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The green fabric is Japanese.

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Perhaps we’ll wind up using these tiny baskets in a foursome.  Look at the secondary pattern in the middle.

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Or, not.  They can be combined with fabric blocks as well, so that each one shines on its own.  It might be nice to put a surrounding frame on each one too.

 

Turkey Tracks: Funky Pumpkins In The “Parts Department”

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Turkey Tracks:  June 1, 2016

Funky Pumpkins In the “Parts Department”

Several friends and I have undertaken this summer to make “parts department” blocks, the idea taken from Gwen Marston and Freddie Moran in their book COLLABORATIVE QUILTING –and to see if these blocks can be developed into a quilt for each of us.  I, of course, will also look to my Bonnie Hunter stash management system to see what I can use to make blocks.

This is an improvisational version of a round robin project in ways.

And this kind of improvisational quilt is coming out of the “modern” quilt movement.

Here’s one example in process, made by Becca Babb-Brott from a pattern (“Gypsy Wife”) by designer Jen Kingwell.

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Another would be to start with a medallion and build rows around it.

Or, to make a “row” quilt.

Who knows what will happen…

We specified low-volume fabrics and “brights” and “make at least multiples of four,” and left it at that.

The three others are working on funky house blocks, tree blocks, log cabins, star blocks and the like.

What would I do?

Well, this picture came across the screen of blocks Bonnie Hunter found forgotten in one of her quilt boxes.

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Hmmmm, I thought.

I pulled out orange strips from the 1 1/2-inch bin, and then I thought maybe I’d try to draw a foundation piece pattern–after looking at foundation-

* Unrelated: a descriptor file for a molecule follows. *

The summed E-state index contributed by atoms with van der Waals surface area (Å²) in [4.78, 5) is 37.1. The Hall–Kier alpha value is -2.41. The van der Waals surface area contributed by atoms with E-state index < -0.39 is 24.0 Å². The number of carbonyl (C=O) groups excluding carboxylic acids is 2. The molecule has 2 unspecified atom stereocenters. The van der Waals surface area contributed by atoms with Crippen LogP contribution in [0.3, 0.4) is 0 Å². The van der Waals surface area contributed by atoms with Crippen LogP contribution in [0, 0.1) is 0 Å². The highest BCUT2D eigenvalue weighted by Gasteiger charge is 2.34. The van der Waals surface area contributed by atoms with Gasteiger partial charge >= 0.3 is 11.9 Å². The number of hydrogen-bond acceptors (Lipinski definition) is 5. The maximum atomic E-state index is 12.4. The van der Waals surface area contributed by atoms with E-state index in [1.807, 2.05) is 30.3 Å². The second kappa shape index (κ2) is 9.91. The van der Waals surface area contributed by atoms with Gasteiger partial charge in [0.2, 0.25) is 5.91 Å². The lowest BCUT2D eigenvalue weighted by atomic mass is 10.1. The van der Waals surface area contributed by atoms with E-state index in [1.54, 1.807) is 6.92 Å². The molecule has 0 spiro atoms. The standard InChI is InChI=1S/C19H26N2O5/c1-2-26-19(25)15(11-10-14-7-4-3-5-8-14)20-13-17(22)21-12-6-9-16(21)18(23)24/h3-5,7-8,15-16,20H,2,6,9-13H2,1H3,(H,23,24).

pieced pumpkin patterns in EQ7.

That was fun, and as you can tell from the next picture, the pattern evolved as I learned how what I had drawn might actually look when executed.

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I didn’t want to get too far from “funky” or too large, but I do like the rounded pumpkin top and the whimsical bottom strip and the placement of the pumpkin within the light fabrics rather than letting it run to the edge.  This block is 8 1/2 inches so will finish at 8.  That’s large for our project, but it can take a few large blocks I think.  And, we don’t have to use everything we get from each other.

These blocks will go into the “parts department” pile to be shared, and I have new-found respect for foundation-pieced designers.

Here are some ideas made from fabrics I pulled from my “stash bins” of cut-up squares and rectangles.  These blocks are meant to be “filler” blocks.

Pinwheels, made by cutting 2 1/2-inch squares diagonally, resewing them, and sliver trimming them to 2 inches:

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Flying Geese made from 2 by 3 1/2 rectangles and 2-inch squares.  The little bitty 2-inch blocks are sewn from the trimmed triangles and sliver trimmed.  These tiny blocks could be surrounded by another layer of strips to make a slightly larger square.  Probably colored strips…

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This block is made from a 3 1/2-inch square by sewing 2 1/2 inch squares to the corners  (opposite corners first) and trimming out the excess–which also make small triangles.  Hmmm.  This small pinwheel could take some low-volume strips to enlarge the square and highlight the center too…

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The project is affording me a bit of play each day, a bit of rummaging through stash bins first.

We’ll see what happens…

Written by louisaenright

June 1, 2016 at 5:40 pm